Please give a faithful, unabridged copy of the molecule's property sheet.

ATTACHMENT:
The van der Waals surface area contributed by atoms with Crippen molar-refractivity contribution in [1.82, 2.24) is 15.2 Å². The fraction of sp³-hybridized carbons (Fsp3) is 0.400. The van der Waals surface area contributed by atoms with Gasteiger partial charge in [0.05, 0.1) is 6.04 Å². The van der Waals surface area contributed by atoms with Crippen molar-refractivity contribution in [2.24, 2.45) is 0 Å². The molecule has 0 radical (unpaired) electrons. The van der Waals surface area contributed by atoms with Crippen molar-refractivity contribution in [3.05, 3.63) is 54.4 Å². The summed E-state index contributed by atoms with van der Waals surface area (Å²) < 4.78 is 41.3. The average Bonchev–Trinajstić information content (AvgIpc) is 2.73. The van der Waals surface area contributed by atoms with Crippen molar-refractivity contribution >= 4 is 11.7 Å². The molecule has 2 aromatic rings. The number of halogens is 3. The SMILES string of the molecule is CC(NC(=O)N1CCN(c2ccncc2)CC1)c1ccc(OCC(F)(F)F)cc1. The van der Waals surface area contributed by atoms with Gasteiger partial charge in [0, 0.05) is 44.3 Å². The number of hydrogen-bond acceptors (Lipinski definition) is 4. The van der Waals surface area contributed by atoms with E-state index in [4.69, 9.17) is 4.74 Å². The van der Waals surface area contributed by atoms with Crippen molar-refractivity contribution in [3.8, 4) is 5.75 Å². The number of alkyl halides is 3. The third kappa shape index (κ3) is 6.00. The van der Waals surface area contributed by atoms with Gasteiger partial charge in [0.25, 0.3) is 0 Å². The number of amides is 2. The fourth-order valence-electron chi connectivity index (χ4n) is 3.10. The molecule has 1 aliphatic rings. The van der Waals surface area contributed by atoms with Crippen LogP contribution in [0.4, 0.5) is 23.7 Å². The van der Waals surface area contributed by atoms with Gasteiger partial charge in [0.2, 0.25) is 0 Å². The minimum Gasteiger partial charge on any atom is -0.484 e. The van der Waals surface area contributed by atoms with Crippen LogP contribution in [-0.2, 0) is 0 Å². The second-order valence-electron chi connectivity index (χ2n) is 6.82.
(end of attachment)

The van der Waals surface area contributed by atoms with Crippen molar-refractivity contribution in [1.82, 2.24) is 15.2 Å². The fraction of sp³-hybridized carbons (Fsp3) is 0.400. The van der Waals surface area contributed by atoms with Gasteiger partial charge in [0.05, 0.1) is 6.04 Å². The van der Waals surface area contributed by atoms with Crippen molar-refractivity contribution in [2.24, 2.45) is 0 Å². The molecule has 0 radical (unpaired) electrons. The van der Waals surface area contributed by atoms with Crippen molar-refractivity contribution in [3.05, 3.63) is 54.4 Å². The summed E-state index contributed by atoms with van der Waals surface area (Å²) < 4.78 is 41.3. The average Bonchev–Trinajstić information content (AvgIpc) is 2.73. The van der Waals surface area contributed by atoms with Crippen molar-refractivity contribution >= 4 is 11.7 Å². The molecule has 2 aromatic rings. The number of halogens is 3. The SMILES string of the molecule is CC(NC(=O)N1CCN(c2ccncc2)CC1)c1ccc(OCC(F)(F)F)cc1. The van der Waals surface area contributed by atoms with Gasteiger partial charge in [0, 0.05) is 44.3 Å². The number of hydrogen-bond acceptors (Lipinski definition) is 4. The van der Waals surface area contributed by atoms with E-state index in [4.69, 9.17) is 4.74 Å². The van der Waals surface area contributed by atoms with Crippen molar-refractivity contribution in [3.8, 4) is 5.75 Å². The number of alkyl halides is 3. The third kappa shape index (κ3) is 6.00. The van der Waals surface area contributed by atoms with Gasteiger partial charge in [0.25, 0.3) is 0 Å². The number of amides is 2. The fourth-order valence-electron chi connectivity index (χ4n) is 3.10. The molecule has 1 aliphatic rings. The van der Waals surface area contributed by atoms with Crippen LogP contribution in [0.4, 0.5) is 23.7 Å². The van der Waals surface area contributed by atoms with Gasteiger partial charge in [0.2, 0.25) is 0 Å². The minimum Gasteiger partial charge on any atom is -0.484 e. The van der Waals surface area contributed by atoms with Crippen LogP contribution in [-0.2, 0) is 0 Å². The second-order valence-electron chi connectivity index (χ2n) is 6.82.